Last updated: January 27. 2014 1:16PM - 208 Views
Jim Buchy

Story Tools:

Font Size:

Social Media:

When we think about Ohio’s oil and gas drilling, we most often focus on the eastern half of the state. There is, no doubt, good reason for this. Those of us in west central Ohio do not have this oil below our feet like our neighbors to the east. But that does not mean that our region is not affected by it, or that we cannot benefit from it.

One aspect of oil and gas development that directly affects our region of the state is what is called orphan wells. Those are wells that have been dug and where oil has been extracted, and then they dry up. Because they will no longer be used in the future, they need to be capped. The Ohio Department of Natural Resources has identified somewhere between 5,000 and 6,000 orphan wells in the state of Ohio, more than 150 of which are in western Ohio.

Some of the wells can potentially be used to store wastewater that is created during the fracking process. However, for a variety of reasons, the wells in west central Ohio will not be looked at as wastewater-storing wells because the proper permits and paperwork are not in place. Public safety is of the utmost importance, so therefore it is critical that all decisions are made with caution and diligence. The responsible thing to do is to cap them.

Another issue under consideration in the legislature is the implementation of a competitive severance tax, a tax levied on the oil and gas companies for extracting the state’s natural resources. I am a cosponsor of House Bill 375, which would impose a small severance tax on well owners who use horizontal fracturing, or fracking. The tax—1 percent for the first five years of production and 2 percent after that—is a rate that will still uphold Ohio’s competitive advantage in this industry.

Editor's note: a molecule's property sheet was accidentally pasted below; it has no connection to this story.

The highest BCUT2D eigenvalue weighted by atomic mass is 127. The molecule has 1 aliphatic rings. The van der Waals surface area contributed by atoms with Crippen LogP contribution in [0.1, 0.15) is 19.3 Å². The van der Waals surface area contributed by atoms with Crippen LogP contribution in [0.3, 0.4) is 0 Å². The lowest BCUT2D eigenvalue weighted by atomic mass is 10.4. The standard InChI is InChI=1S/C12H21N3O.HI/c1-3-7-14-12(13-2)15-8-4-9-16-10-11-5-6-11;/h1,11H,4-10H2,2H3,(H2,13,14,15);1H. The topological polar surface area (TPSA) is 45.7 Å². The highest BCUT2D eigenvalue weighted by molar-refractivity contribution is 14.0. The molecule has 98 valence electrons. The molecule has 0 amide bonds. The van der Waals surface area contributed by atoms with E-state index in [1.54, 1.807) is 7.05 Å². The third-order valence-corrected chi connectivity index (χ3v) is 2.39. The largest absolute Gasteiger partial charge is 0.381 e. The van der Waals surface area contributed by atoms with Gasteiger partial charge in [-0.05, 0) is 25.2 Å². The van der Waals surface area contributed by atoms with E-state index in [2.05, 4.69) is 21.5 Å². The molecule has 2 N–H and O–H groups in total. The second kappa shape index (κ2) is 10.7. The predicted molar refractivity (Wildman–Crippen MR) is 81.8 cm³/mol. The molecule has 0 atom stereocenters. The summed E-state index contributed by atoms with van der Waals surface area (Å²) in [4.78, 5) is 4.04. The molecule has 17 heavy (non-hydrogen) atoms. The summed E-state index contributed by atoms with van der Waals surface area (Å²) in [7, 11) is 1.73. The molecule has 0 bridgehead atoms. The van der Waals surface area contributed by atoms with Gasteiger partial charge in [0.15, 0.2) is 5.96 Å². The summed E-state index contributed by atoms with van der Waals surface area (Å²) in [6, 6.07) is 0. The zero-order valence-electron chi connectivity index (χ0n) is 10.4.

For everyday Ohioans, the bill features many benefits. First, part of the proceeds will go toward capping the orphan wells that I mentioned earlier. Second, some of the proceeds will be used to help reduce personal income tax rates in the state, which remains a top priority for me, as well as Governor Kasich. That will allow for more disposable income in Ohioans’ pockets.

As these measures move through the legislative process, I will keep you informed about HB 375 and other policies that are important for fostering this relatively new economic opportunity that Ohio is so blessed to have.

Rep. Jim Buchy can be reached by emailing rep84@ohiohouse.gov or calling (614) 446-6344. Viewpoints expressed in these opinion pieces are the work of the author. The Daily Advocate does not endorse these viewpoints or the independent activities of the author.

All user comments are subject to our Terms of Service. Users may flag inappropriate comments.
comments powered by Disqus

Featured Businesses


Info Minute

Gas Prices

Greenville Gas Prices provided by GasBuddy.com